I was fortunate enough to attend the joint announcement yesterday ay JFK International Airport with CBP and the Dutch government of the FLUX Alliance, the new joint international trusted traveler program. The brand name links CBP’s Global Entry program and the Dutch Privium program into a unified application process with reciprocal privileges for U.S. and Dutch citizens. It’s a great development.
First, governments must accelerate developments to facilitate low-risk, frequent travelers willing to be vetted continuously for security risks, and the policy deliberations between governments sharing law enforcement information are complicated and messy. Hopefully FLUX will be the first step on a web of such programs around the world between cooperative governments. Second, the message – we want travelers to come to the U.S. – is essential in these tough economic and diplomatic times. Yesterday’s announcement was unfortunately four years after then-Secretary Ridge’s agreement to a FLUX-like program with the Dutch that fell into a policy cul-de-sac while the new Chertoff team deliberated about a series of travel and identification programs. The good news is that the actual date ended up falling on the 400th anniversary of the Dutch exploration under British explorer Henry Hudson so yesterday’s event had a little more symbolism than normal.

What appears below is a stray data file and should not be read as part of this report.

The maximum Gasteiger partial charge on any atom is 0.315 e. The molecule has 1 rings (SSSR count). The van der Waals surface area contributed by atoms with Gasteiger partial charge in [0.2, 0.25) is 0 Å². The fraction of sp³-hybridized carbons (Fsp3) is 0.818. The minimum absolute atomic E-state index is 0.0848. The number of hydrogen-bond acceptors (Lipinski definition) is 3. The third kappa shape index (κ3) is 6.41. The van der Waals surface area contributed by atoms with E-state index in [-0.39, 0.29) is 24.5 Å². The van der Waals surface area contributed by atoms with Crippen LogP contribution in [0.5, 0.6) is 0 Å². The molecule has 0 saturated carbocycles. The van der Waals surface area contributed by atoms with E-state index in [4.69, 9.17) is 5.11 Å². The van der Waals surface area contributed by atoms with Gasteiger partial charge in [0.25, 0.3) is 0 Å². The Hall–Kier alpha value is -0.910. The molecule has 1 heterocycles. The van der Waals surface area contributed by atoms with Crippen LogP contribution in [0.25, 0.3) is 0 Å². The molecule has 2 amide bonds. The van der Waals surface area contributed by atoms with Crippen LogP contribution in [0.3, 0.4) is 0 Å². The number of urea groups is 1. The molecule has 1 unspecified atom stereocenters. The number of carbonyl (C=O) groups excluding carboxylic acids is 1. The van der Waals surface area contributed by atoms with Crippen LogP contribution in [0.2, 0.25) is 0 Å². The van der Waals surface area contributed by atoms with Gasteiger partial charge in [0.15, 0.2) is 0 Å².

CBP has now made it about halfway down a checklist for the launch of Global Entry, with enrollment available, 7 operational locations up and running, and the first international partnership in place. Still on the to-do list: 1) Agreement between the DHS General Counsel and OMB on the formal regulatory framework for Global Entry; 2) expansion to 13 additional airports to create a critical mass of useful locations; 3) combining Global Entry with land border trusted traveler programs and the US-Canadian Air Nexus program; 4) allowing private sector registered traveler firms to submit applications on behalf of their hundreds of thousands of members who have already provided most of the information necessary for Global Entry; 5) more creative marketing including enrollment at trade shows and corporations and working with the existing registered traveler marketplace on marketing; 6) using multiple biometrics like iris scanning at the kiosks to alleviate the occasional delays for enrollees whose fingerprints cannot be confirmed; and 7) additional international agreements with the UK, Germany, the APEC trading region, and hopefully other countries.
Kudos to CBP’s Acting Commissioner Jay Ahern and Director of Trusted Traveler Programs John Wagner for their dogged efforts to make FLUX a reality, and they are itching to make 2009 the year when international trusted traveler programs really become an integral part of CBP’s facilitation and security mission.